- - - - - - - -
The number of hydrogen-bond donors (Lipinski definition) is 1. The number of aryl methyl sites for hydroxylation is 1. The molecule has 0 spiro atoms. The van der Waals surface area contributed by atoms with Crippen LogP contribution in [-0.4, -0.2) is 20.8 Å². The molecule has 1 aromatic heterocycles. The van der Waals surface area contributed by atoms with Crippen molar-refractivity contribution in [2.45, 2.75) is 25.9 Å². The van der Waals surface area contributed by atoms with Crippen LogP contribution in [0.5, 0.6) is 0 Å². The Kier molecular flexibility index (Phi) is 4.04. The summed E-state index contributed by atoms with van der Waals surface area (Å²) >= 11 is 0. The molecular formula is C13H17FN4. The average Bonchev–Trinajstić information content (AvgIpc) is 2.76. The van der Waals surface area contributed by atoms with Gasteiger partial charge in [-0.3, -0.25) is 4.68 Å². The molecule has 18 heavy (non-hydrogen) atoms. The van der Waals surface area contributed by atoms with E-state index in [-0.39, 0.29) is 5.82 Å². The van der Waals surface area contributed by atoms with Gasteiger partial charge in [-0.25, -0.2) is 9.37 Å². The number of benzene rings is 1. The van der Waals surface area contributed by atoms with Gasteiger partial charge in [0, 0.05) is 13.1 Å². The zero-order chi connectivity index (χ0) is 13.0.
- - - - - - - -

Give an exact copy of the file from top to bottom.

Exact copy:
The number of hydrogen-bond donors (Lipinski definition) is 1. The number of aryl methyl sites for hydroxylation is 1. The molecule has 0 spiro atoms. The van der Waals surface area contributed by atoms with Crippen LogP contribution in [-0.4, -0.2) is 20.8 Å². The molecule has 1 aromatic heterocycles. The van der Waals surface area contributed by atoms with Crippen molar-refractivity contribution in [2.45, 2.75) is 25.9 Å². The van der Waals surface area contributed by atoms with Crippen LogP contribution in [0.5, 0.6) is 0 Å². The Kier molecular flexibility index (Phi) is 4.04. The summed E-state index contributed by atoms with van der Waals surface area (Å²) >= 11 is 0. The molecular formula is C13H17FN4. The average Bonchev–Trinajstić information content (AvgIpc) is 2.76. The van der Waals surface area contributed by atoms with Gasteiger partial charge in [-0.3, -0.25) is 4.68 Å². The molecule has 18 heavy (non-hydrogen) atoms. The van der Waals surface area contributed by atoms with E-state index in [-0.39, 0.29) is 5.82 Å². The van der Waals surface area contributed by atoms with Gasteiger partial charge in [-0.25, -0.2) is 9.37 Å². The number of benzene rings is 1. The van der Waals surface area contributed by atoms with Gasteiger partial charge in [0, 0.05) is 13.1 Å². The zero-order chi connectivity index (χ0) is 13.0.